Coming from Aotearoa, where therapy is just starting to lose its taboo, I tell Guralnik that I was impressed with how talkative the men were – and how different it was from the “She’ll be Right” nature of many of our men here.

It amuses him. “Don’t men in New Zealand talk a lot? ” she asks. “Aren’t they dominating the conversation? Oh yeah sure, I laugh, but there’s always a real reluctance to a “this is how I feel” conversation from a lot of men.

Guralnik acknowledges that Brooklyn, where she lives, is a sort of “utopian little society, where young men are socialized to talk a lot and pay attention to their emotional life and mental health.” But she says most men are actually quite willing to open up, if they have a safe enough space to do so.

“If you give them the opportunity, and you just give them a little invitation, and they want to talk… I mean, we’re all human.” We all have stories to tell and we all have feelings. You just have to give them space for it.

If there’s ever been a time when we all needed a safe space to talk about our feelings, the past two years definitely count. The pandemic has had a huge impact on all of us around the world and, of course, also has on our relationships. As a couples therapist, Guralnik has been at the forefront of this.

“Over the past year and a half I’ve seen a kind of bifurcation… one was that couples and families responded to stress and blockages by coming to really appreciate what they have together and creating a cocoon in which there was a more indulgent appreciation of humanity, and a lot of appreciation that people even had a cocoon, someone to feel safe with, ”she said.

“And then some families and some couples where time spent together has revealed things to them that are not well that they have chosen to ignore in their day to day life.”

A key lesson from the pandemic that isn't just for couples is that everyone has a different way of dealing with this chaotic time.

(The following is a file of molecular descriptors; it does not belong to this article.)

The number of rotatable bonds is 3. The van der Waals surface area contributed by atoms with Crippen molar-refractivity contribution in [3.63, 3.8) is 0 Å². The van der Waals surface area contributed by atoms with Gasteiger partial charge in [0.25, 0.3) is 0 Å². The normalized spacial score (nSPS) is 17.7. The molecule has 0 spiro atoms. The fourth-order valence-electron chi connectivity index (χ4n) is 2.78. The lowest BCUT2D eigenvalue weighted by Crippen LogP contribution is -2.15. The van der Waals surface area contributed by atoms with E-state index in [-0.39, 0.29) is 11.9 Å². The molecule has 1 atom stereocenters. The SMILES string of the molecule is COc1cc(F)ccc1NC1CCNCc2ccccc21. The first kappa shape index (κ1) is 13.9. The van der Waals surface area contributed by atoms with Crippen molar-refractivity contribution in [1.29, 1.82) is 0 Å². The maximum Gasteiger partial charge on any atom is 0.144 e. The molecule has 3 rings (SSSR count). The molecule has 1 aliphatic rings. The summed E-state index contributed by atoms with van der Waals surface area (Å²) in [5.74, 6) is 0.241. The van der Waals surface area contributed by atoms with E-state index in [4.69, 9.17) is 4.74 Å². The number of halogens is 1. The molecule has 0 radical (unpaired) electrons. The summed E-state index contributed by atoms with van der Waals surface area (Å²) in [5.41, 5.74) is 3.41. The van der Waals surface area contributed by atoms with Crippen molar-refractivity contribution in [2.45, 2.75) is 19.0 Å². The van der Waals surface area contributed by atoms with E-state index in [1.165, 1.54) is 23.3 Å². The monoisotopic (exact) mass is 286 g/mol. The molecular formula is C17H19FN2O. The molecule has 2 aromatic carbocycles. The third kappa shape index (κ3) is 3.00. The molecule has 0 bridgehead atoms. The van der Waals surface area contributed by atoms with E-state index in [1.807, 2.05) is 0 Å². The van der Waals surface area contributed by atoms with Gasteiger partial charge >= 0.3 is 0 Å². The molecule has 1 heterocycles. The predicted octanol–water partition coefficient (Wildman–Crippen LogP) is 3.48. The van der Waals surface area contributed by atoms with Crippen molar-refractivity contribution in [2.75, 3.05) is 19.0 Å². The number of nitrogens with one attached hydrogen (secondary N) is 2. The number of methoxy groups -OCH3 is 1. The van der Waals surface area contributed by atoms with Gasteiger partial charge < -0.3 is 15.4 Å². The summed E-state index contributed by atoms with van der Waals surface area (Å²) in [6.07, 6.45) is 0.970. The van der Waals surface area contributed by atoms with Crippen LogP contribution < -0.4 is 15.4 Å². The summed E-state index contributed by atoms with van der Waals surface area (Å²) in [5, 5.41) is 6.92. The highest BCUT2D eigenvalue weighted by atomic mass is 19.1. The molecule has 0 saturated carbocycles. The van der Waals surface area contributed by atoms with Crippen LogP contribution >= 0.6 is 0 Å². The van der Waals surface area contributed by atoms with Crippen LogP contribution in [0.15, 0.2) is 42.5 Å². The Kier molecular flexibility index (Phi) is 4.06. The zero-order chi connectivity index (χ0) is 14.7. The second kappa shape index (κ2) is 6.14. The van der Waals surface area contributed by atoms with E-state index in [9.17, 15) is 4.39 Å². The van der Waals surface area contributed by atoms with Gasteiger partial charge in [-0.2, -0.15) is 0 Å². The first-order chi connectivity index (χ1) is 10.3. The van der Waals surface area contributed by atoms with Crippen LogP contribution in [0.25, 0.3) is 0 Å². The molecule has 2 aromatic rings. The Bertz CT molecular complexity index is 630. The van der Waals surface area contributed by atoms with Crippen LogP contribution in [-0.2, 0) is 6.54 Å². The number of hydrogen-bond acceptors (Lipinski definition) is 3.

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A key lesson from the pandemic that isn’t just for couples is that everyone has a different way of dealing with this chaotic time.

She said it was impossible to predict in advance which couple would fall into which category but “you could say that the pandemic has kind of exacerbated, for each couple, their inclination anyway.”

His advice to couples who survive prolonged confinement together is to maintain their limits. “During times of confinement, these are really artificial boundaries: work in separate rooms, plan for times when you’re together and times when you’re definitely apart, don’t interrupt your partner with every thought you have… make sure you to continue to maintain a certain degree of autonomy and limits, then come back together whenever you want, not just by default. “

A key lesson from the pandemic that isn’t just for couples is that everyone has a different way of dealing with this chaotic time. “People are differently anxious,” she says. “Some people, when they’re anxious, break up and just present that nothing bad is happening, ‘it’s nothing, it’s going to be over in a second.’

“And some people, when they’re anxious, get hyper-controlling. They want to control everything and everyone and these are just different ways of being anxious. “

If you want to go to couples therapy with your partner, Guralnik advises you to go there with honesty and kindness. “One way is to say, ‘look, we have problems – I’ve tried my best to bring about the change and I know you’ve done your best and I think we’ve reached the limits of what both we can do.

“Maybe we need to recognize some form of humility and get someone else where it’s their business, and see if they can help us. Let’s try. ‘”

Stream every episode of Couples Therapy, only on ThreeNow.